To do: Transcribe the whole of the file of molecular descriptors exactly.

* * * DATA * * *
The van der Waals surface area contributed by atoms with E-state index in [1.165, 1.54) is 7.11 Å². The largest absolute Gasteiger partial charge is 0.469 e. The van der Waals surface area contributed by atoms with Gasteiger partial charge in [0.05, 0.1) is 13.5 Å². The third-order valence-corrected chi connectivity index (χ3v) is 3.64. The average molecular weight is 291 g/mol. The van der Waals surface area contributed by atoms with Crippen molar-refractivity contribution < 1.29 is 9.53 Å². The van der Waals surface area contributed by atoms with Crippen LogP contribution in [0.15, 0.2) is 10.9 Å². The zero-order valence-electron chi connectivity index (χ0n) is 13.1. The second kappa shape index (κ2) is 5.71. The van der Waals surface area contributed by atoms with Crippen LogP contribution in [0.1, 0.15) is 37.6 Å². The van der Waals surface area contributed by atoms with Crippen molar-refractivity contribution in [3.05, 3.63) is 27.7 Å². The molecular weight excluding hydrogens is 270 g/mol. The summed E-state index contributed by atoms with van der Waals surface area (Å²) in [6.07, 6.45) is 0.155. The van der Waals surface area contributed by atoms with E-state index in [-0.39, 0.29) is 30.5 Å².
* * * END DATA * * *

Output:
The van der Waals surface area contributed by atoms with E-state index in [1.165, 1.54) is 7.11 Å². The largest absolute Gasteiger partial charge is 0.469 e. The van der Waals surface area contributed by atoms with Gasteiger partial charge in [0.05, 0.1) is 13.5 Å². The third-order valence-corrected chi connectivity index (χ3v) is 3.64. The average molecular weight is 291 g/mol. The van der Waals surface area contributed by atoms with Crippen molar-refractivity contribution < 1.29 is 9.53 Å². The van der Waals surface area contributed by atoms with Crippen LogP contribution in [0.15, 0.2) is 10.9 Å². The zero-order valence-electron chi connectivity index (χ0n) is 13.1. The second kappa shape index (κ2) is 5.71. The van der Waals surface area contributed by atoms with Crippen LogP contribution in [0.1, 0.15) is 37.6 Å². The van der Waals surface area contributed by atoms with Crippen molar-refractivity contribution in [3.05, 3.63) is 27.7 Å². The molecular weight excluding hydrogens is 270 g/mol. The summed E-state index contributed by atoms with van der Waals surface area (Å²) in [6.07, 6.45) is 0.155. The van der Waals surface area contributed by atoms with E-state index in [-0.39, 0.29) is 30.5 Å².